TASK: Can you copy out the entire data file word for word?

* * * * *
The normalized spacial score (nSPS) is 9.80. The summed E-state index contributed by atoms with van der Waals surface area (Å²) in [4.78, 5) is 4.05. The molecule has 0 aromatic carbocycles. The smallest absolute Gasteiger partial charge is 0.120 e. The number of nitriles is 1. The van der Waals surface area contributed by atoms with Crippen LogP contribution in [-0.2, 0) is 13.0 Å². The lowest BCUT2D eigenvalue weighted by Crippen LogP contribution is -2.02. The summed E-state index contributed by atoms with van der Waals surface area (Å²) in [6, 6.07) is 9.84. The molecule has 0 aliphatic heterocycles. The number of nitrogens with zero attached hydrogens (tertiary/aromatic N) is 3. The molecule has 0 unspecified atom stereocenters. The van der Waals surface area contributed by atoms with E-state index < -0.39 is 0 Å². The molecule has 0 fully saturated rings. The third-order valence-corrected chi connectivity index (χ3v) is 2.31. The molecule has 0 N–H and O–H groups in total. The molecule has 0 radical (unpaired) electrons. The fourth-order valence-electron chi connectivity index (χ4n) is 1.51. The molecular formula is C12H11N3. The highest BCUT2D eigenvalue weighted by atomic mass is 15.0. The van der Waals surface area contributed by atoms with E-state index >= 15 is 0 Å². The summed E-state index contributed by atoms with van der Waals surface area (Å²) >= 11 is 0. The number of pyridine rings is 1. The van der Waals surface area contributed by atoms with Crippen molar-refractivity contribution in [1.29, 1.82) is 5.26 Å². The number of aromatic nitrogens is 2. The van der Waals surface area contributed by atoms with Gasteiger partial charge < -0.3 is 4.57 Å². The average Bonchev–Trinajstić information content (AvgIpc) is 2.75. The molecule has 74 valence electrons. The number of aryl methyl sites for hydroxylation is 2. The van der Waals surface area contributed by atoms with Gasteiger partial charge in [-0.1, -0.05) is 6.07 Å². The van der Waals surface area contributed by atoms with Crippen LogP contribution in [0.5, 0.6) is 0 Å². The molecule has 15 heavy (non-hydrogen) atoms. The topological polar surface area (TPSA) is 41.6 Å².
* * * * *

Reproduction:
The normalized spacial score (nSPS) is 9.80. The summed E-state index contributed by atoms with van der Waals surface area (Å²) in [4.78, 5) is 4.05. The molecule has 0 aromatic carbocycles. The smallest absolute Gasteiger partial charge is 0.120 e. The number of nitriles is 1. The van der Waals surface area contributed by atoms with Crippen LogP contribution in [-0.2, 0) is 13.0 Å². The lowest BCUT2D eigenvalue weighted by Crippen LogP contribution is -2.02. The summed E-state index contributed by atoms with van der Waals surface area (Å²) in [6, 6.07) is 9.84. The molecule has 0 aliphatic heterocycles. The number of nitrogens with zero attached hydrogens (tertiary/aromatic N) is 3. The molecule has 0 unspecified atom stereocenters. The van der Waals surface area contributed by atoms with E-state index < -0.39 is 0 Å². The molecule has 0 fully saturated rings. The third-order valence-corrected chi connectivity index (χ3v) is 2.31. The molecule has 0 N–H and O–H groups in total. The molecule has 0 radical (unpaired) electrons. The fourth-order valence-electron chi connectivity index (χ4n) is 1.51. The molecular formula is C12H11N3. The highest BCUT2D eigenvalue weighted by atomic mass is 15.0. The van der Waals surface area contributed by atoms with E-state index >= 15 is 0 Å². The summed E-state index contributed by atoms with van der Waals surface area (Å²) >= 11 is 0. The number of pyridine rings is 1. The van der Waals surface area contributed by atoms with Crippen molar-refractivity contribution in [1.29, 1.82) is 5.26 Å². The number of aromatic nitrogens is 2. The van der Waals surface area contributed by atoms with Gasteiger partial charge < -0.3 is 4.57 Å². The average Bonchev–Trinajstić information content (AvgIpc) is 2.75. The molecule has 74 valence electrons. The number of aryl methyl sites for hydroxylation is 2. The van der Waals surface area contributed by atoms with Gasteiger partial charge in [-0.1, -0.05) is 6.07 Å². The van der Waals surface area contributed by atoms with Crippen LogP contribution in [0.5, 0.6) is 0 Å². The molecule has 15 heavy (non-hydrogen) atoms. The topological polar surface area (TPSA) is 41.6 Å².